The trail took me down into the rooms themselves. The doorways were
only waist-high in some places. Inside, I looked up at what would have
been three floors of apartments above me. The place had hundreds of rooms
like that. Some rooms had windows into other rooms; I imagined families
using them to share food and to just sit and talk. Outside was a guy with
a camera and tripod. He was already there when I arrived. I asked, “Get
any good ones?” “Hope so!” he said.
The road branched off and took me over to Pueblo Del Arroyo. There was
some climbing to get into the ruins, but once inside it took me all around
and through the rooms. There is a good view of the South Gap between West
Mesa and South Mesa. Some guys from Texas, I think, were touring the ruins.
“This was condo living a thousand years ago,” one commented. I looked at
what the brochure called the unique “tri-wall” structure of the kiva. The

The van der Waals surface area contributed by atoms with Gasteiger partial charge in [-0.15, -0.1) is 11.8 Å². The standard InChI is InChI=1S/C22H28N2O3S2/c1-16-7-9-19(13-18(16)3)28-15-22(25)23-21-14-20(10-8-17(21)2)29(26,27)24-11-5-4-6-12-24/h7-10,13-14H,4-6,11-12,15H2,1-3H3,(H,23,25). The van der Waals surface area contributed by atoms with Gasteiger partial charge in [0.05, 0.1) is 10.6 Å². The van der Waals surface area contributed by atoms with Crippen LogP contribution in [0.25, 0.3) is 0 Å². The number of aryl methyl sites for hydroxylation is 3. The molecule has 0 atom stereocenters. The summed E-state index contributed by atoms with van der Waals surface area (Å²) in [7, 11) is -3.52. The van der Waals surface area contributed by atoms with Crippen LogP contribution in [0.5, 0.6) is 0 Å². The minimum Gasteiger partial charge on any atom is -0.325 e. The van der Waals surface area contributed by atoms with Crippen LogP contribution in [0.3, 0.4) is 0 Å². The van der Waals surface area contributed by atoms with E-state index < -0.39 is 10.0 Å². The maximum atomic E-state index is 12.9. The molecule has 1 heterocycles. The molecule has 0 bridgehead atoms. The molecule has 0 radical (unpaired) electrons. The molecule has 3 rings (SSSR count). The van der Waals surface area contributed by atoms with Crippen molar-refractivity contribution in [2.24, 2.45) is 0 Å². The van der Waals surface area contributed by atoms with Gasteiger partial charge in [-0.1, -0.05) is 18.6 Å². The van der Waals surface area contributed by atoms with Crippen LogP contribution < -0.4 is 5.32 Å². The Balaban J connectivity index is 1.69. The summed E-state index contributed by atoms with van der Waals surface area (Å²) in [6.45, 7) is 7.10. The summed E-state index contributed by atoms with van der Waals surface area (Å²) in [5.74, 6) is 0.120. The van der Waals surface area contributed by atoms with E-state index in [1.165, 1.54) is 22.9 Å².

concentric circles reminded me of the spiral patterns so often seen in
Native American petroglyphs. Was there a connection?
Back in the parking lot, a couple from Missouri remarked at the dust still
all over Satori. “Looks like you’ve been down the same kind of roads we
have,” they said. I crossed a small bridge and stopped at Casa Rinconada,
one of the few ruins on the south side of the canyon. That was also the
trailhead for a path leading up to Tsin Kletsin, the 81-room house on top
of the South Mesa. For that you need a backcountry permit, but the permits
are free, and the park provides permits for you to fill out right at the
parking lot. I had not planned on hiking the loop trail, since it takes
up to three hours, so I just explored Casa Rinconada. There were several
buildings, all leading up to a great kiva that sits elevated on a little
hill. The 63-foot diameter kiva is almost perfectly round, and on the summer
solstice the Sun shines into one particular niche in the wall. In addition,
there is a 39-foot long tunnel dug out of the sandstone running under the
kiva, its purpose unknown. I stood outside the kiva and looked north to